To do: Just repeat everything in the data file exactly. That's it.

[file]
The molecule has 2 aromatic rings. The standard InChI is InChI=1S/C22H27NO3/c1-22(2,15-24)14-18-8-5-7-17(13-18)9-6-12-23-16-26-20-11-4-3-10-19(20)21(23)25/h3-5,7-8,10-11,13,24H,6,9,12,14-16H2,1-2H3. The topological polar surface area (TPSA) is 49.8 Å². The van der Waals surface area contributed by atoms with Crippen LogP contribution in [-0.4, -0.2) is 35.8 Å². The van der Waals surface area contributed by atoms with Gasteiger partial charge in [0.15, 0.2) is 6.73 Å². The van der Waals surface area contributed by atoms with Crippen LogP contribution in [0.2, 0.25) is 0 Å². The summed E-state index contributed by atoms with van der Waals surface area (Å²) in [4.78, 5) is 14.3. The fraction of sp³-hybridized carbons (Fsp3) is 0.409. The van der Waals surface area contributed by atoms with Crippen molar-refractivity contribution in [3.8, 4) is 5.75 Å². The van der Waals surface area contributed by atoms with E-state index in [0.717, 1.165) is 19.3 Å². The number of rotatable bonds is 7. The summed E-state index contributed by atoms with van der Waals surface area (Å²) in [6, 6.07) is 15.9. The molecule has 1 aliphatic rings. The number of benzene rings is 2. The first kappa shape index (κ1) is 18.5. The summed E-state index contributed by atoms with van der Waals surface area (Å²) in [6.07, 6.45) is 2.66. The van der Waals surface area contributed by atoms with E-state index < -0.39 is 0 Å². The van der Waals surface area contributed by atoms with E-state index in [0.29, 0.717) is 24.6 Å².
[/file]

The molecule has 2 aromatic rings. The standard InChI is InChI=1S/C22H27NO3/c1-22(2,15-24)14-18-8-5-7-17(13-18)9-6-12-23-16-26-20-11-4-3-10-19(20)21(23)25/h3-5,7-8,10-11,13,24H,6,9,12,14-16H2,1-2H3. The topological polar surface area (TPSA) is 49.8 Å². The van der Waals surface area contributed by atoms with Crippen LogP contribution in [-0.4, -0.2) is 35.8 Å². The van der Waals surface area contributed by atoms with Gasteiger partial charge in [0.15, 0.2) is 6.73 Å². The van der Waals surface area contributed by atoms with Crippen LogP contribution in [0.2, 0.25) is 0 Å². The summed E-state index contributed by atoms with van der Waals surface area (Å²) in [4.78, 5) is 14.3. The fraction of sp³-hybridized carbons (Fsp3) is 0.409. The van der Waals surface area contributed by atoms with Crippen molar-refractivity contribution in [3.8, 4) is 5.75 Å². The van der Waals surface area contributed by atoms with E-state index in [0.717, 1.165) is 19.3 Å². The number of rotatable bonds is 7. The summed E-state index contributed by atoms with van der Waals surface area (Å²) in [6, 6.07) is 15.9. The molecule has 1 aliphatic rings. The number of benzene rings is 2. The first kappa shape index (κ1) is 18.5. The summed E-state index contributed by atoms with van der Waals surface area (Å²) in [6.07, 6.45) is 2.66. The van der Waals surface area contributed by atoms with E-state index < -0.39 is 0 Å². The van der Waals surface area contributed by atoms with E-state index in [0.29, 0.717) is 24.6 Å².